In the Private Eye

January 18 - February 29, 2008 | ISE Cultural Foundation, New York | Venue Website

artists

Nin Brudermann, Carlos Motta, Trevor Paglen, Dannielle Tegeder, Anna Von Mertens, and Amy Westpfahl

overview

Doubling as researchers, scientists, historians, or detectives, the artists of In the Private Eye continuously challenge the conventions of artistic practice—adopting an investigative approach to give form to matters that are either inherently obscured or altogether overwritten by time. Aided by modern technology that affords them unlimited access to information, they seek to unearth truths that illuminate various aspects of our current reality. They are initially prompted by far-fetched clues and minuscule details that are buried in the vast and peculiar nature of our culture. Subjects such as a celestial pattern, a desolate weapon-testing facility, a forgotten cemetery, a deserted cabinet, a combat training school, and mysterious disappearances of individuals, have led to the development of a visual narrative that bears both individual and collective implications.

images

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Brudermann Brudermann Motta Motta Paglen Paglen Tegeder Von Mertens Westpfahl Westpfahl In the Private Eye In the Private Eye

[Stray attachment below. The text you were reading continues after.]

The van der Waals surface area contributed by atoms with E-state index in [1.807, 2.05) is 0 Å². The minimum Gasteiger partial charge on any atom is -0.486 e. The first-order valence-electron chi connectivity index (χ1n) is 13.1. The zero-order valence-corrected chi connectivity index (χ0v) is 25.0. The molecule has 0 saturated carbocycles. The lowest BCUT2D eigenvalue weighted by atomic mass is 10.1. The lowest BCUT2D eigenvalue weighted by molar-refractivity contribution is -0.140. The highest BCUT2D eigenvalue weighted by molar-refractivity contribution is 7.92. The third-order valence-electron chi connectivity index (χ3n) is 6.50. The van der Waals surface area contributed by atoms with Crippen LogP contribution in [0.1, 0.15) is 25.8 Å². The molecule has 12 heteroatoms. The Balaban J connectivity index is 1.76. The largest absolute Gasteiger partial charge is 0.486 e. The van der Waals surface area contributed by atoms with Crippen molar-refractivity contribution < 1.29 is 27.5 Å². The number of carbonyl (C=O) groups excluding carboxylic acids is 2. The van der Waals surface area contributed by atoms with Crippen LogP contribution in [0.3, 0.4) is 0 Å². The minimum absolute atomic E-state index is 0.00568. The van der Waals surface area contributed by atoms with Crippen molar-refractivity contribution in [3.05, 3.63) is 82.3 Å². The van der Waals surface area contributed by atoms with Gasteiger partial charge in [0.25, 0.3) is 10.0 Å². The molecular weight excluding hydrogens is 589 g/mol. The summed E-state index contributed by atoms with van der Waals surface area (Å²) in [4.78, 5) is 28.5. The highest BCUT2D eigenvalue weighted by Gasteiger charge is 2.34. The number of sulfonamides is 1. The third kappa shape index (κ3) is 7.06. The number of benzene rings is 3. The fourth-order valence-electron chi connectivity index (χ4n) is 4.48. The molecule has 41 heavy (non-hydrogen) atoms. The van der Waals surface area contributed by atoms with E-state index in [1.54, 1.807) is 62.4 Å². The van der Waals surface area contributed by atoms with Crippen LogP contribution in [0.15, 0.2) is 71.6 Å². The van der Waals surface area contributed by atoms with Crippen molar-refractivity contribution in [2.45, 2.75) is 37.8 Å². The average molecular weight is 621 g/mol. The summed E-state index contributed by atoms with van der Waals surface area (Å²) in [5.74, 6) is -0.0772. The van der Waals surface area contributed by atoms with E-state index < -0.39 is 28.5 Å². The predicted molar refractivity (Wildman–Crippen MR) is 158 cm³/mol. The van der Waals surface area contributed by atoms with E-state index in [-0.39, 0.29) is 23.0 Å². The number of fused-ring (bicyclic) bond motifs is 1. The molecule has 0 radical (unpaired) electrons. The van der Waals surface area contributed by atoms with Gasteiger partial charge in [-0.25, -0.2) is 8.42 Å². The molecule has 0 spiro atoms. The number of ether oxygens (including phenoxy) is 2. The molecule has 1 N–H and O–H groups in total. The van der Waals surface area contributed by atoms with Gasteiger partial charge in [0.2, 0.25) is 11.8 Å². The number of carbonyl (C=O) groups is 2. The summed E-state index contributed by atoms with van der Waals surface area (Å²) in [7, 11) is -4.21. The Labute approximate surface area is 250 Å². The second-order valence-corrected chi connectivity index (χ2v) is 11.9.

View more images and information on the exhibition website.

curatorial statement

Doubling as researchers, scientists, historians, or detectives, the artists of In the Private Eye continuously challenge the conventions of artistic practice—adopting an investigative approach to give form to matters that are either inherently obscured or altogether overwritten by time. Aided by modern technology that affords them unlimited access to information, they seek to unearth truths that illuminate various aspects of our current reality. They are initially prompted by far-fetched clues and minuscule details that are buried in the vast and peculiar nature of our culture. Subjects such as a celestial pattern, a desolate weapon-testing facility, a forgotten cemetery, a deserted cabinet, a combat training school, and mysterious disappearances of individuals, have led to the development of a visual narrative that bears both individual and collective implications.

In her installation and performative project, Aurelio Z (2007/8), Nin Brudermann uncovers a major monetary counterfeiting plot involving two men, a Chilean fish company and the United States Secret Service. Her investigation originated from random items that she discovered in an abandoned chest of drawers, including bank statements, a video rental ID, photographs, an engraved grain of rice, and a sealed letter. Brudermann's interactive performance aptly positions the observer within her own process of questioning and exploration, as she searches for answers to this bizarre affair.

SOA: Black and White Tales (2005-7) is an ongoing project by Carlos Motta, which examines the function of The School of the Americas (SOA) – a US military training school for Latin American soldiers. In a wall drawing and newsprint handout, Motta traces the school's operations through documents, images, and public speeches, while exposing its manipulative tactics and the key part it played in various conflicts throughout the Americas.